Heather Gartside will be reading from Middle Distance at an event in Copenhagen on Friday the 11th of January 2019. There will be an exhibition of illustrations, as well as the book on sale until the 19th of January. More details here.

5 thoughts on “Review – Middle Distance

  1. Wow, great job – hope I did not make any mistakes. Wll do the Amazon one today.

    On Thu, Jan 10, 2019 at 8:14 PM Heather Gartside wrote:

    > Heather Gartside posted: “Do not expect a straightforward narrative from > this novel. It is there, there’s a beginning and end, characters and events > (it begins with a traumatic event from which eventually resolves itself) > but even this event is at first disguised, its effects circ” >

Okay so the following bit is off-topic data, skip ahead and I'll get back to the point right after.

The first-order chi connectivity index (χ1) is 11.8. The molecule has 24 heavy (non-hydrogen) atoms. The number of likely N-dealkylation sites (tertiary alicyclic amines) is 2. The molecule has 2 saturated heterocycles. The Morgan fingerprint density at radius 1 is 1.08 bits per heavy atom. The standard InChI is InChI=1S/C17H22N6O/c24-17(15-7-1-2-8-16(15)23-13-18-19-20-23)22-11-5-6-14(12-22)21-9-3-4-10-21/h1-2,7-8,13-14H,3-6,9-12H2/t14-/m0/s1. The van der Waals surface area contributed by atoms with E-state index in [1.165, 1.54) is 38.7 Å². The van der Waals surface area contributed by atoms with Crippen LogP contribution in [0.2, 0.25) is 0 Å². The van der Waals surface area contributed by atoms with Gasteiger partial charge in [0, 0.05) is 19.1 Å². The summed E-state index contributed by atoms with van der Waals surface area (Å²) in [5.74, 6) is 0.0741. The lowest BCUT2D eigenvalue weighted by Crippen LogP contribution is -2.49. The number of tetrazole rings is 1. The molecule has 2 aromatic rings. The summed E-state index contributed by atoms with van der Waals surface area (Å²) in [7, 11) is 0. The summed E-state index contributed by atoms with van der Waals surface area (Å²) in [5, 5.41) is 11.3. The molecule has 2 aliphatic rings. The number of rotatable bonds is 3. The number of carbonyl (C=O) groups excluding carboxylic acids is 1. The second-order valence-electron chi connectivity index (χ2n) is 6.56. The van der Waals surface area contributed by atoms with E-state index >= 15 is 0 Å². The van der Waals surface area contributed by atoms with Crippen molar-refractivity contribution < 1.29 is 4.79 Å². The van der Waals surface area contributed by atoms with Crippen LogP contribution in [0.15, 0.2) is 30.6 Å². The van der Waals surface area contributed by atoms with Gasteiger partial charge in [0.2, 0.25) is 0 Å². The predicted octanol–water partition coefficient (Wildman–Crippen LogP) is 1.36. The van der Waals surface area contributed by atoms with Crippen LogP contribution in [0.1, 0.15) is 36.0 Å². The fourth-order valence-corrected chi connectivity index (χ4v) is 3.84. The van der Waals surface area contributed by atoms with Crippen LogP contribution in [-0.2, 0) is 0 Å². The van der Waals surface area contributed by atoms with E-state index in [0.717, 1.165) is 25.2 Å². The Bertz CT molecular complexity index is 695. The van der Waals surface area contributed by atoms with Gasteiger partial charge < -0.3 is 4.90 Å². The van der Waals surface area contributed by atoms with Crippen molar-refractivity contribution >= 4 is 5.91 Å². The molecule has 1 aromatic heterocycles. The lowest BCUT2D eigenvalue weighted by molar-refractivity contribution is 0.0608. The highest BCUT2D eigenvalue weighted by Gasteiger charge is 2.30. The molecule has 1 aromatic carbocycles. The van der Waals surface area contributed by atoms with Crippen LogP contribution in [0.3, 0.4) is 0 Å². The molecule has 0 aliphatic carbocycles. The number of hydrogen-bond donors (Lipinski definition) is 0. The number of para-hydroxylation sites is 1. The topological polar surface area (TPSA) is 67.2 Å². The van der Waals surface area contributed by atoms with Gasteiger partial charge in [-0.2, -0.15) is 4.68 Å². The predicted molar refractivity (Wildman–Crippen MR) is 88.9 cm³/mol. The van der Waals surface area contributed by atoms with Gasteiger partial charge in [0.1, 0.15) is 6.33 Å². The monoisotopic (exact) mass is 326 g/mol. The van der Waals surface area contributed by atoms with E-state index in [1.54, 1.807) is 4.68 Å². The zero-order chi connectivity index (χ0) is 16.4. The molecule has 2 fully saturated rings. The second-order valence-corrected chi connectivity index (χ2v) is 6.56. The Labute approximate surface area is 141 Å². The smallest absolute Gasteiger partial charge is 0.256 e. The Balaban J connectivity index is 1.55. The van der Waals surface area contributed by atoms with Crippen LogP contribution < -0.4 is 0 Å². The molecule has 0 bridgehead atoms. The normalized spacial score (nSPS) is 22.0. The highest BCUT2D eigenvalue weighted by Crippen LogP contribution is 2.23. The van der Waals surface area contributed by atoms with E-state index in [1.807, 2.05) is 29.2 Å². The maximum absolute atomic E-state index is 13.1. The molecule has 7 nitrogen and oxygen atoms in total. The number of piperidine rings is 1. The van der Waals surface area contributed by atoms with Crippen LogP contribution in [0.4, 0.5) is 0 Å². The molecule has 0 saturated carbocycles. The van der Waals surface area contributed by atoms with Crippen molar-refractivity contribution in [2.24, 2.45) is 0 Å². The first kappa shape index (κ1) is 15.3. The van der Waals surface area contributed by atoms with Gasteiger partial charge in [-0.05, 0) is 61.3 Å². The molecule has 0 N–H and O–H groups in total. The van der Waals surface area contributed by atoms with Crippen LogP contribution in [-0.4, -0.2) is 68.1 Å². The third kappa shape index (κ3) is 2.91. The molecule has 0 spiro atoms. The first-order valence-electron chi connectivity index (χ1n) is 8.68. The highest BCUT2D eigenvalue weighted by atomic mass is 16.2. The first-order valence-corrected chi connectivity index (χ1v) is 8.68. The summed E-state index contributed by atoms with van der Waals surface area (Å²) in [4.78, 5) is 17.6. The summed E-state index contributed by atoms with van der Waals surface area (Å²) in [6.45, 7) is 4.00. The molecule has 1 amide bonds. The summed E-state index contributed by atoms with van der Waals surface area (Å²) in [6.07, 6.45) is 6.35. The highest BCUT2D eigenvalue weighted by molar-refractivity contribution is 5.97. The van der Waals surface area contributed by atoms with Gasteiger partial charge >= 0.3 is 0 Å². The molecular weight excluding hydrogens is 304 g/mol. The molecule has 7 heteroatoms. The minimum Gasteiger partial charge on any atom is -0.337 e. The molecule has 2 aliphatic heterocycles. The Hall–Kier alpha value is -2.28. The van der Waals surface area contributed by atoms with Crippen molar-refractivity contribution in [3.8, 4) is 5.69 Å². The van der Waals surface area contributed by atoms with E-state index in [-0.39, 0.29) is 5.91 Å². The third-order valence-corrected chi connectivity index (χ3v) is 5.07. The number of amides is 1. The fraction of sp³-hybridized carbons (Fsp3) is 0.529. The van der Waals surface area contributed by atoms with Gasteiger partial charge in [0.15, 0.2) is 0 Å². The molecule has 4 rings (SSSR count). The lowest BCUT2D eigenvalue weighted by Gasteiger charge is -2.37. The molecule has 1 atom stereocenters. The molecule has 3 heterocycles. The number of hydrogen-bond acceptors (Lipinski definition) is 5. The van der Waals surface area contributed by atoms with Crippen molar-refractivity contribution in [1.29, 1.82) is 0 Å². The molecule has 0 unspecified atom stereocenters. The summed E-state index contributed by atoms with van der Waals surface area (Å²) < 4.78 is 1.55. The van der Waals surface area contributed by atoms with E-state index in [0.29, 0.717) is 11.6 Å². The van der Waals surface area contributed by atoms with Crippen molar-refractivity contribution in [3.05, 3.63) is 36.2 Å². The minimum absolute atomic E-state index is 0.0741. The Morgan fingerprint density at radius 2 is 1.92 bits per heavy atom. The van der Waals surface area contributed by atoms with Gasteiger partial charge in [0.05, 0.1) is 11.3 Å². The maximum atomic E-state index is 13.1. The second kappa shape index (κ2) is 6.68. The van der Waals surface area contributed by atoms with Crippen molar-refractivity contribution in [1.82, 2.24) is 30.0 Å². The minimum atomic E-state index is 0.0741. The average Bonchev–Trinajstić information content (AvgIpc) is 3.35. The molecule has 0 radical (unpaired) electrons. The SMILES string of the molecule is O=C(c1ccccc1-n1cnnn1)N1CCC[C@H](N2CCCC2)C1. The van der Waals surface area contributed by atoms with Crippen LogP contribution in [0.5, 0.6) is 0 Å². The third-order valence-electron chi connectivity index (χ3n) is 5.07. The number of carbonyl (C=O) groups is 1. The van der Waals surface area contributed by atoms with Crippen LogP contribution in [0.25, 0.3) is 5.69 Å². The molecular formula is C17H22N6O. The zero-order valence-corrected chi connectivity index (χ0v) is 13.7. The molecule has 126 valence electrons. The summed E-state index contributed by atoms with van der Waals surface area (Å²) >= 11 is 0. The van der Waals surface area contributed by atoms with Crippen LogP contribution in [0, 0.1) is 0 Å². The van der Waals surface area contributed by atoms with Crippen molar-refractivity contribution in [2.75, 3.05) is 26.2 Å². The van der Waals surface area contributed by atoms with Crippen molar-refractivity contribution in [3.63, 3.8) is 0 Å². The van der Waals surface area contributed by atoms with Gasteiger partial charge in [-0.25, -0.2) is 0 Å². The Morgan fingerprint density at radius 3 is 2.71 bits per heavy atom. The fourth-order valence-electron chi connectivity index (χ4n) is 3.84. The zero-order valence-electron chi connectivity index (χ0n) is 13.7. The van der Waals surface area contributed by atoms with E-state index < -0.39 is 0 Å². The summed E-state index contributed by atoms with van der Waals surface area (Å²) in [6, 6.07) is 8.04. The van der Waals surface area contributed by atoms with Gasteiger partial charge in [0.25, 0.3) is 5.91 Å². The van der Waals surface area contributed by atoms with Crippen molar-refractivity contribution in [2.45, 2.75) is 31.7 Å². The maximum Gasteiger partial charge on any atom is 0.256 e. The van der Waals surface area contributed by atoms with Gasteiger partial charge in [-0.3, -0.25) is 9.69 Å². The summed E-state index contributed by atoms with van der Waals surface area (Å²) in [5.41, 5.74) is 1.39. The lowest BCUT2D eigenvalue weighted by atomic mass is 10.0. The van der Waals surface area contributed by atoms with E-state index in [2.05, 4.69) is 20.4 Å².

1. Thank you again, Heather.
      Have searched for the meaning of solipsism in British (ˈsɒlɪpˌsɪzəm )
      philosophy – the extreme form of scepticism which denies the possibility of any knowledge other than of one’s own existence. The theory that the self can be aware of nothing but its own experiences and states. The theory that nothing exists or is real but the self – but I was borderline


    2. I’m afraid that you can’t make an Amazon review unless you have purchased the book through them – rotten sods!


Leave a Reply

Fill in your details below or click an icon to log in: Logo

You are commenting using your account. Log Out /  Change )

Twitter picture

You are commenting using your Twitter account. Log Out /  Change )

Facebook photo

You are commenting using your Facebook account. Log Out /  Change )

Connecting to %s

This site uses Akismet to reduce spam. Learn how your comment data is processed.

%d bloggers like this:
search previous next tag category expand menu location phone mail time cart zoom edit close